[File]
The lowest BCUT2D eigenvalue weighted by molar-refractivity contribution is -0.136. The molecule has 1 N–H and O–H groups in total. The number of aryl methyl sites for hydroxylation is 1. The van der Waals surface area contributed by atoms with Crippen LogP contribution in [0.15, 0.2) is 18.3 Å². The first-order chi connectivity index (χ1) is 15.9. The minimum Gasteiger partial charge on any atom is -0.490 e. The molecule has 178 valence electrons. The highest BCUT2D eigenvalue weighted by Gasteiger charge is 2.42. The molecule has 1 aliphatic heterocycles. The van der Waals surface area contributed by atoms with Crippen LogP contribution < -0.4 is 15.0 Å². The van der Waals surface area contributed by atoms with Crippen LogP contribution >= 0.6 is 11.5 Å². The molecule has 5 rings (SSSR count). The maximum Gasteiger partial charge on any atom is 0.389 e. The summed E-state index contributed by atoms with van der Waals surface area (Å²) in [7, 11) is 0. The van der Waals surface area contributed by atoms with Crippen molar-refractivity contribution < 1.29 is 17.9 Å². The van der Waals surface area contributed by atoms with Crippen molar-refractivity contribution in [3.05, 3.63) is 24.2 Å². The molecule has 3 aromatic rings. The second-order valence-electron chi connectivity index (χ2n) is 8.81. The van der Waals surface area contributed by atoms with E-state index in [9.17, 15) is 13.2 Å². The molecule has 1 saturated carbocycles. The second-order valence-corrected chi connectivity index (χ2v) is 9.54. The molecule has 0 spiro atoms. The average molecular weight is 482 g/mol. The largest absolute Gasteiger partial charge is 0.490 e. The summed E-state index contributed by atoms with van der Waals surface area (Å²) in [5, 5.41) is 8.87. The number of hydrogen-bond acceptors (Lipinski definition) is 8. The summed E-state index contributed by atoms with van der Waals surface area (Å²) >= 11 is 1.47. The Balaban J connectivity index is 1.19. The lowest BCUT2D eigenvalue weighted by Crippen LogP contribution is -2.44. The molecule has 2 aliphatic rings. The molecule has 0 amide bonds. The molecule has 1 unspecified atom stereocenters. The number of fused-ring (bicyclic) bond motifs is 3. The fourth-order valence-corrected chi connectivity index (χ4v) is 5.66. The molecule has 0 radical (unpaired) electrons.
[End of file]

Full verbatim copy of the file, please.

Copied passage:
The lowest BCUT2D eigenvalue weighted by molar-refractivity contribution is -0.136. The molecule has 1 N–H and O–H groups in total. The number of aryl methyl sites for hydroxylation is 1. The van der Waals surface area contributed by atoms with Crippen LogP contribution in [0.15, 0.2) is 18.3 Å². The first-order chi connectivity index (χ1) is 15.9. The minimum Gasteiger partial charge on any atom is -0.490 e. The molecule has 178 valence electrons. The highest BCUT2D eigenvalue weighted by Gasteiger charge is 2.42. The molecule has 1 aliphatic heterocycles. The van der Waals surface area contributed by atoms with Crippen LogP contribution < -0.4 is 15.0 Å². The van der Waals surface area contributed by atoms with Crippen LogP contribution >= 0.6 is 11.5 Å². The molecule has 5 rings (SSSR count). The maximum Gasteiger partial charge on any atom is 0.389 e. The summed E-state index contributed by atoms with van der Waals surface area (Å²) in [7, 11) is 0. The van der Waals surface area contributed by atoms with Crippen molar-refractivity contribution < 1.29 is 17.9 Å². The van der Waals surface area contributed by atoms with Crippen molar-refractivity contribution in [3.05, 3.63) is 24.2 Å². The molecule has 3 aromatic rings. The second-order valence-electron chi connectivity index (χ2n) is 8.81. The van der Waals surface area contributed by atoms with E-state index in [9.17, 15) is 13.2 Å². The molecule has 1 saturated carbocycles. The second-order valence-corrected chi connectivity index (χ2v) is 9.54. The molecule has 0 spiro atoms. The average molecular weight is 482 g/mol. The largest absolute Gasteiger partial charge is 0.490 e. The summed E-state index contributed by atoms with van der Waals surface area (Å²) in [5, 5.41) is 8.87. The number of hydrogen-bond acceptors (Lipinski definition) is 8. The summed E-state index contributed by atoms with van der Waals surface area (Å²) >= 11 is 1.47. The Balaban J connectivity index is 1.19. The lowest BCUT2D eigenvalue weighted by Crippen LogP contribution is -2.44. The molecule has 2 aliphatic rings. The molecule has 0 amide bonds. The molecule has 1 unspecified atom stereocenters. The number of fused-ring (bicyclic) bond motifs is 3. The fourth-order valence-corrected chi connectivity index (χ4v) is 5.66. The molecule has 0 radical (unpaired) electrons.